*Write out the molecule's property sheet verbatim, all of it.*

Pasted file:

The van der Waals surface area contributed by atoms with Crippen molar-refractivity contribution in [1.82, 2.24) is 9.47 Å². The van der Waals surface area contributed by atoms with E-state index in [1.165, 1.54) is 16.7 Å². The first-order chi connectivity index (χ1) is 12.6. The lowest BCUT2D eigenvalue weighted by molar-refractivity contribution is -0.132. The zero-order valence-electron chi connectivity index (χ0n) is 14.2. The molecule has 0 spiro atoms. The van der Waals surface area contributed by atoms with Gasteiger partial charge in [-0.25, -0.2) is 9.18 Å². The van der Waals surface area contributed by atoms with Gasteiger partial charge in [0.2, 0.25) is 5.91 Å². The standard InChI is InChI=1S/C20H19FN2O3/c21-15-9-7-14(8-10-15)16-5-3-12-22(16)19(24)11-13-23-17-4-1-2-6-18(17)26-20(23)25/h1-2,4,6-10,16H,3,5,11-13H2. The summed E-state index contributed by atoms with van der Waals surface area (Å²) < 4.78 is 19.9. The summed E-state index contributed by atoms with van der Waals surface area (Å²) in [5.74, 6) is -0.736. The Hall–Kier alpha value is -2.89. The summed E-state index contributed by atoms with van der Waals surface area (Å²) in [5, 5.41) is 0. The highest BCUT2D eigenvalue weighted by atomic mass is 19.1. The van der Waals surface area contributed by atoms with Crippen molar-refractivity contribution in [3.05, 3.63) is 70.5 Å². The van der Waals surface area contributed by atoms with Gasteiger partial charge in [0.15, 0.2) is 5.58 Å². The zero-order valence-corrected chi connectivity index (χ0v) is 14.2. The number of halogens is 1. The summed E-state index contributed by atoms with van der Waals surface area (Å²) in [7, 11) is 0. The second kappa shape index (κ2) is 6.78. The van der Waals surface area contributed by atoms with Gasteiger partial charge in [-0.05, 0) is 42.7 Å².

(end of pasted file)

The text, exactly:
The van der Waals surface area contributed by atoms with Crippen molar-refractivity contribution in [1.82, 2.24) is 9.47 Å². The van der Waals surface area contributed by atoms with E-state index in [1.165, 1.54) is 16.7 Å². The first-order chi connectivity index (χ1) is 12.6. The lowest BCUT2D eigenvalue weighted by molar-refractivity contribution is -0.132. The zero-order valence-electron chi connectivity index (χ0n) is 14.2. The molecule has 0 spiro atoms. The van der Waals surface area contributed by atoms with Gasteiger partial charge in [-0.25, -0.2) is 9.18 Å². The van der Waals surface area contributed by atoms with Gasteiger partial charge in [0.2, 0.25) is 5.91 Å². The standard InChI is InChI=1S/C20H19FN2O3/c21-15-9-7-14(8-10-15)16-5-3-12-22(16)19(24)11-13-23-17-4-1-2-6-18(17)26-20(23)25/h1-2,4,6-10,16H,3,5,11-13H2. The summed E-state index contributed by atoms with van der Waals surface area (Å²) < 4.78 is 19.9. The summed E-state index contributed by atoms with van der Waals surface area (Å²) in [5.74, 6) is -0.736. The Hall–Kier alpha value is -2.89. The summed E-state index contributed by atoms with van der Waals surface area (Å²) in [5, 5.41) is 0. The highest BCUT2D eigenvalue weighted by atomic mass is 19.1. The van der Waals surface area contributed by atoms with Crippen molar-refractivity contribution in [3.05, 3.63) is 70.5 Å². The van der Waals surface area contributed by atoms with Gasteiger partial charge in [0.15, 0.2) is 5.58 Å². The zero-order valence-corrected chi connectivity index (χ0v) is 14.2. The number of halogens is 1. The summed E-state index contributed by atoms with van der Waals surface area (Å²) in [7, 11) is 0. The second kappa shape index (κ2) is 6.78. The van der Waals surface area contributed by atoms with Gasteiger partial charge in [-0.05, 0) is 42.7 Å².